After some initial experiments with sqlite as a replacement for a json data file format (which I did not pursue in the end), I have now started using sqlite in earnest. And I must say that I quite like it.
$work, we still have to submit written time sheets. The contents of
those are then typed into an AS/400 application. (it doesn’t get more legacy
than that, unless you’ve still got a punch-card tabulator somewhere) For me
however, this method is not very useful. What I want is to answer the question
“what do I spend my time on?”
A significant portion of my work is not related to production orders, so it doesn’t get entered into the system. Furthermore, this system does not support a lot of different queries for this information. And since it is a legacy application, there is little drive to make it more useful.
Since my handwriting is pretty bad, I started using an ms-excel spreadsheet formatted like the original time sheet years ago. Not only do the people who have to do the data-entry appreciate not having to decipher my handwriting, I can also analyse the data to check my time usage.
Luckily ms-excel has been using XML-files in a ZIP container for several years
now. I’ve unzipped several of these files and used
xmllint -format to turn
the XML-files inside them in a more or less readable form. There is still some
binary gobbledygook inside (printer settings, for one thing) but it’s pretty
easy to retrieve the contents of cells. Since I just need to extract data from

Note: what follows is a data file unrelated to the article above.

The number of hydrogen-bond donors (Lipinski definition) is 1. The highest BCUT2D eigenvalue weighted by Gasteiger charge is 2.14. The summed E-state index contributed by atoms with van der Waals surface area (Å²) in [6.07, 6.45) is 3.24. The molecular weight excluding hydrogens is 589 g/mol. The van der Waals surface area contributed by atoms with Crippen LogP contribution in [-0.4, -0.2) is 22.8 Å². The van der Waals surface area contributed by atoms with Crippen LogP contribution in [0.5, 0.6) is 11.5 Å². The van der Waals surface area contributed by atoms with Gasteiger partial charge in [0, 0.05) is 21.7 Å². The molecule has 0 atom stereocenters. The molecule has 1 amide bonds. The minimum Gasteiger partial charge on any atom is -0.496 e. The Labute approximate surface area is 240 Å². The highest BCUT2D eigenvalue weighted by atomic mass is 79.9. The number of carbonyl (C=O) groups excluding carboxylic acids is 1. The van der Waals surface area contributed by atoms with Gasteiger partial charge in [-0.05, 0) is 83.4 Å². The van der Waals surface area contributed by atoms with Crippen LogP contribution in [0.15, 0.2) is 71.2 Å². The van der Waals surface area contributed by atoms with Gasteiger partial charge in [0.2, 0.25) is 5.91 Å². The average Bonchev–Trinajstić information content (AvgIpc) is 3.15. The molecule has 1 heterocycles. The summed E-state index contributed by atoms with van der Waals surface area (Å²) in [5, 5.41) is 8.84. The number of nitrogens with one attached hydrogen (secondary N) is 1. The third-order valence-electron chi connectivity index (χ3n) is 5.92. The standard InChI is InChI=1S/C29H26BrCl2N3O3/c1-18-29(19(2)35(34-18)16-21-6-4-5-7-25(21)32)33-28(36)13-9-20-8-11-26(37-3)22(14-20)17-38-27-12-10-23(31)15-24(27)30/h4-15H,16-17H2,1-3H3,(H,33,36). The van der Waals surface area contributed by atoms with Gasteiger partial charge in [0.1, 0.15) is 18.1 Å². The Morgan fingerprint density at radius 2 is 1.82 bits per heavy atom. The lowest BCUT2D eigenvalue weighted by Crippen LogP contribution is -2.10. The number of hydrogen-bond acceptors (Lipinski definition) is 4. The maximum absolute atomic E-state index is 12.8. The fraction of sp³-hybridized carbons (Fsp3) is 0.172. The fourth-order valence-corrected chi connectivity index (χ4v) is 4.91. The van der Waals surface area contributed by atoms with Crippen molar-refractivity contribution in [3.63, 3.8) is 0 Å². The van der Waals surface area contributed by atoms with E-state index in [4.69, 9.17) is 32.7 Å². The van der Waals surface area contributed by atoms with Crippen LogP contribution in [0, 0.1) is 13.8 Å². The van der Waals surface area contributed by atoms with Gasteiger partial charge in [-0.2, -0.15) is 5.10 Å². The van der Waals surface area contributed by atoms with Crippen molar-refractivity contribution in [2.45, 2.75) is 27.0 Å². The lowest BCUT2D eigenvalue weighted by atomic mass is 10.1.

some columns on each sheet, I decided to use regular expressions in Python to
fish out the data that I need. Partially because I couldn’t be bothered to
install and learn an XML parser, and partially to show the naysayers that you
can retrieve data without parsing the whole thing. :-)
Initially I duplicated that code into every program that wanted to query those ms-excel files. There must be a better way! Enter sqlite. Basically I had several pieces of data for each entry:
- order number
- sub order number
- hours worked
The date items are integers, the hours is a float and the remaining items are text. Technically the order number should be an integer. But if I do work that is not order related I put “XXXX” in the order number. So that’s why I use a text field for it.
So I wrote a Python program that read an ms-excel file containing the time-sheets for a whole year. It collects all the entries and stashes them in an sqlite database with a single table. While I have used PostgreSQL before, it is overkill for a situation like this where you just want to shove some data in a table.
Then I modified the Python query programs to use that database. These programs
have become a lot simpler through this change. Because now SQL
statements can be used to return part of the database’s contents. For example,
to find the sum of all hours spent on an order, I use the following query.
SELECT sum(hours) FROM timesheet WHERE ordernum = ?
? is a parameter that is filled-in when the query is executed.)
Since I always fill in the remarks column with a description of the work done,
I can use that to sum the hours spent on non-order tasks where the remark
contains a certain word:
SELECT sum(hours) FROM timesheet WHERE ordernum LIKE "%XX%" AND remarks LIKE ?
This has provided me with a lot more insight in what I work on. This in turn helps me with long-term planning.
For comments, please send me an e-mail.
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